The article also quotes Deutsche Bank's chief economist Norbert Walter for saying that even though he formally supports the mobility aid Germany should try kick it into reverse. Specifically Walter mentions how Germany will need to attract a significant amount of immigration in the coming years to compensate for the decline in the labour force. Right on cue Mr. Walter. Unfortunately, with Germany's size and the region's demographic trends (e.g. in Eastern Europe) this is going to be anything but the trifle Mr. Walter seems to think. Essentially, I don't think I can express myself much clearer than this. Germany desperately needs to instigate a sound policy on migration. The current one which in some ways encourages skilled labour to leave is way past its time and peak.


We are incorporating the following three additional charts to accompany the discussion in comments.

(please click on images for better viewing)

Further the newspaper Frankfurter Allgemeine Zeitung reported on Friday 25th April that the German government has decided not to open its doors to East European workers till the second half of 2011 - the very last date possible under the EU Accession Treaty for the new members. This would seem to indicate that far from addressing its demographic problem Germany is at present moving backwards on it.

The executive committee of the conservative Christian Democrats (CDU) approved pushing the deadline on opening Germany's borders back two years, from 2009, committee member Karl-Josef Laumann told the Frankfurter Allgemeine.

"The extension has been decided," Laumann said.

In 2005 Germany persuaded Brussels to allow it to impose restrictions until 2009 because of fears that a flood of cheap labour would put Germans out of work.

The newspaper reported that both the CDU and their junior partner in the German parliament's ruling coalition, the center-left Social Democrats (SPD), were in favour of the extension. German Labour Minister Olaf Scholz, of the SPD, expressed support two months ago, while German Chancellor Angela Merkel has said she could not imagine opening the borders prior to 2011.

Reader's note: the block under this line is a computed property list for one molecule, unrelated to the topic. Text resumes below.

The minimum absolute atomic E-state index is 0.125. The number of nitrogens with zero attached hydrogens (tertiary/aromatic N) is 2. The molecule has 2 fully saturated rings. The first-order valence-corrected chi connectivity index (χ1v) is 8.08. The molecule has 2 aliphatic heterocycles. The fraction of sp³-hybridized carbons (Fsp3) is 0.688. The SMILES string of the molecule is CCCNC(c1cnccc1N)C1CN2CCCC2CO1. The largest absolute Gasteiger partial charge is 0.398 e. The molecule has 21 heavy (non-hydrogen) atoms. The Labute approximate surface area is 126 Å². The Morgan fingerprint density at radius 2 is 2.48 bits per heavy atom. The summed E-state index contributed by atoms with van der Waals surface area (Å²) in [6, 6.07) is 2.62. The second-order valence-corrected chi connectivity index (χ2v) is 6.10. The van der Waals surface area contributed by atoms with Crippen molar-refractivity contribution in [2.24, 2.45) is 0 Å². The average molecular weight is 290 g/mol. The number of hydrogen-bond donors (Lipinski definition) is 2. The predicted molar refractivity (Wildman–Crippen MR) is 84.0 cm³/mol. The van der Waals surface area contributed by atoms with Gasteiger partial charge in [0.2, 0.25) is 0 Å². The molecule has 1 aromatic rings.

The Financial Times also had an article recently reporting on a study by the consultants McKinsey who warn that more than 10m Germans could fall into poverty by 2020 because of insufficient economic growth. Assuming annual gross domestic product growth of 1.7 per cent, those earning between 70 per cent and 150 per cent of the average income – the standard definition of the middle class – will constitute less than half the German population by 2020, compared with 54 per cent today, according to McKinsey. Of course this is assuming sustained economic growth at an average of 1.7% per annum on average, which may be a questionable assumption. Anything less than this number and the problem, of course, will be greater. Gross domestic product in Germany rose by only around 1.4 per cent in the decade to 2006, 2007 was a very exceptional year since global trade grew at record rates thus giving a huge boost to german exports, and it now remains to be seen what sort of annual growth Germany can produce during an economic downturn.

“In recent years, the German growth model has relied almost exclusively on productivity gains,” the authors of the McKinsey report write. “Given the new challenges, this concept is now reaching its limits.” McKinsey also warns the government against short-term measures aimed at boosting income and consumption. Only structural steps, the study says, can raise annual GDP growth to 3 per cent – the level it says is required for standards of living to stabilise. The consultancy blames Germany’s poor long-term economic prospects on slowing productivity gains, falling working times, a shrinking working population and a failing education system.

German Inflation April 2008

As reported by the Federal Statistical Office (Destatis), the consumer price index for Germany rose 2.4% in April 2008 on April 2007. Compared with March 2008, the index was down 0.2%. In March 2008, the year-on-year rate amounted to +3.1%. The estimate for April 2008 based on the results from six Länder was thus confirmed.

The harmonised consumer price index (HICP) for Germany, which is calculated for European purposes, rose 2.6% in April 2008 on April 2007. Compared with the previous month, the index was down 0.3%. The HICP estimate of 28 April 2008 was thus confirmed.

The relatively low year-on-year rate of price increase in April 2008 is due to two special influences: Compared with a year earlier, prices decreased especially for package holidays (−7.4%) and accommodation services (−0.4%). This is mainly attributable to the early Easter holidays in March 2008; in 2007, Eastern was in April (calendar effect). In education, the introduction of tuition fees in some Länder a year ago (April 2007) for the first time did no longer have any influence on the rate of price increase (basis-related effect). Each of those two effects leads to a reduction of the year-on-year rate of price increase by 0.2 percentage points.

The year-on-year rate of price increase is characterised mainly by higher prices of mineral oil products. Despite the strong euro, the world market prices of crude oil are further rising. Not considering the price trend for mineral oil products, the rate of price increase would have been just 1.7%. Motor fuel prices were up 8.8% on a year earlier (including supergrade petrol: +5.8% and Diesel fuel: +17.2%). Liquid fuel prices climbed 38.9% and hence saw the highest increase on the previous year. The prices of the other household energy sources, too, rose considerably on a year earlier (including electricity: +7.3%; gas: +3.6%; charges for central and remote heating: +3.4%).